Brand New Dance At 43, and thrice married, Harris knows something about faltering relationships and when it's best just to bail out. That theme arises in Paul Kennerley's… Brand New Dance At 43, and thrice married, Harris knows something about faltering relationships and when it's best just to bail out. That theme arises in Paul Kennerley's… Emmylou Harris Country
Music Review

Brand New Dance (1990)

EW's GRADE
A

Details Lead Performance: Emmylou Harris; Genre: Country

At 43, and thrice married, Harris knows something about faltering relationships and when it's best just to bail out. That theme arises in Paul Kennerley's title song, accented with the sound of Celtic pipes and whistle, in which a couple realizes they've lost touch with each other, but commit to renewing their love because neither could stand the pain of separation. There are upbeat moments in Brand New Dance, too, such as ''Sweet Dreams of You,'' on which Richard Bennett's tremolo guitar jars like an earthquake, and ''Rollin' and Ramblin' (The Death of Hank Williams),'' a song that paints an unforgettable image of Williams' body traveling home on a night train, when ''the whistle sang the bluest note/Like it came from his own throat.'' Harris has lost some of her upper-range power through the years, but as usual, she turns in a spellbinding performance, one that reinforces her reputation as one of the most soulful country singers. A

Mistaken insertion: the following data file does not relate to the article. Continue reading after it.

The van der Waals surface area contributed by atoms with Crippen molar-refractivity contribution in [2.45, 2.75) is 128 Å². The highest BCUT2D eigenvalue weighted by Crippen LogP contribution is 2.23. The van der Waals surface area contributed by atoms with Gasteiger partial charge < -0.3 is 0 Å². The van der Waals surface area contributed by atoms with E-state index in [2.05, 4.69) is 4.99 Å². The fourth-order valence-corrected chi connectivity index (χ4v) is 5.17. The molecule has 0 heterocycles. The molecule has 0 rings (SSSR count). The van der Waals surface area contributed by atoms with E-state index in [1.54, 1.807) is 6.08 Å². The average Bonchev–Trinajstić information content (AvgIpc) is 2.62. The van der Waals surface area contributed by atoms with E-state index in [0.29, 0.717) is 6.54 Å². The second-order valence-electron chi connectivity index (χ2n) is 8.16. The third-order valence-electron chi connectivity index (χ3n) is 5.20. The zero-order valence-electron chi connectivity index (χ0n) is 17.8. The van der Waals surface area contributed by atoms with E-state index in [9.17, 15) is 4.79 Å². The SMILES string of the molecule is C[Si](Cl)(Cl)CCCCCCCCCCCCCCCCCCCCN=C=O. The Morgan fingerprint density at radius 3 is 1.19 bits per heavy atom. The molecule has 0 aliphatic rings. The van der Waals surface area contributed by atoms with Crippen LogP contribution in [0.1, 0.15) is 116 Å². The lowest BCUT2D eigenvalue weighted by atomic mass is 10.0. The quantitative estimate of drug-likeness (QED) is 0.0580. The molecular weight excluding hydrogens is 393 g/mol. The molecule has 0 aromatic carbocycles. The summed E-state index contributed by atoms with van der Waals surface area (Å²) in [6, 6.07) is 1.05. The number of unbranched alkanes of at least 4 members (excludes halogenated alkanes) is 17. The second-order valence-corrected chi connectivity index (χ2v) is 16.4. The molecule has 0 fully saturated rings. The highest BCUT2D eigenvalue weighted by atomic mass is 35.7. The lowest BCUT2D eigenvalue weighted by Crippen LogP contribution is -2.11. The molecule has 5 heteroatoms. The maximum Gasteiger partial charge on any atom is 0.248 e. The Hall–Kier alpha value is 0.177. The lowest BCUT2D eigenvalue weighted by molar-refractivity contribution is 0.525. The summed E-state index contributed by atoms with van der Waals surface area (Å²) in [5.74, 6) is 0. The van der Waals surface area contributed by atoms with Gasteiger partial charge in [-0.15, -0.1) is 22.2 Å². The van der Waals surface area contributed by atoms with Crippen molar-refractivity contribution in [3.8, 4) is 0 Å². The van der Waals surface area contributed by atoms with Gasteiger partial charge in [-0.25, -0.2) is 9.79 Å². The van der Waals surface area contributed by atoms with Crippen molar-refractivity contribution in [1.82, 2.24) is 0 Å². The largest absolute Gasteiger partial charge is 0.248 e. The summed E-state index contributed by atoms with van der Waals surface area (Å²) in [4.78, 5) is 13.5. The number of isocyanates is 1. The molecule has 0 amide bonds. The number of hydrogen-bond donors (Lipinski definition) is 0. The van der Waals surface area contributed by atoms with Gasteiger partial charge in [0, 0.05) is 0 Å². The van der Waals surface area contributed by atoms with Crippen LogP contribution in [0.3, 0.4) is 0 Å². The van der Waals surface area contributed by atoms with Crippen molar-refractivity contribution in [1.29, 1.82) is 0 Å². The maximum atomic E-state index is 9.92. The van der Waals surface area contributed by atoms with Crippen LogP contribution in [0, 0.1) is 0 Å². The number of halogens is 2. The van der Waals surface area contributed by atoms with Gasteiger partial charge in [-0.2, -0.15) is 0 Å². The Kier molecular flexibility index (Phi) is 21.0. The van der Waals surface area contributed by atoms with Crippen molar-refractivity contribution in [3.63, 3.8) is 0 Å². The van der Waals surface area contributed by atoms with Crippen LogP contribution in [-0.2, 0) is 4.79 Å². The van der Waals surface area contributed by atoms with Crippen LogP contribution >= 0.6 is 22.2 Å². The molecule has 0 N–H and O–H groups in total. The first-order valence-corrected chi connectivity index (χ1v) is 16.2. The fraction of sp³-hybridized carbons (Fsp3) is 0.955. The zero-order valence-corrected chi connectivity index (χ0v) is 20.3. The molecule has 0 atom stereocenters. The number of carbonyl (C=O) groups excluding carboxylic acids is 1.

Originally posted Nov 30, 1990 Published in issue #42 Nov 30, 1990 Order article reprints
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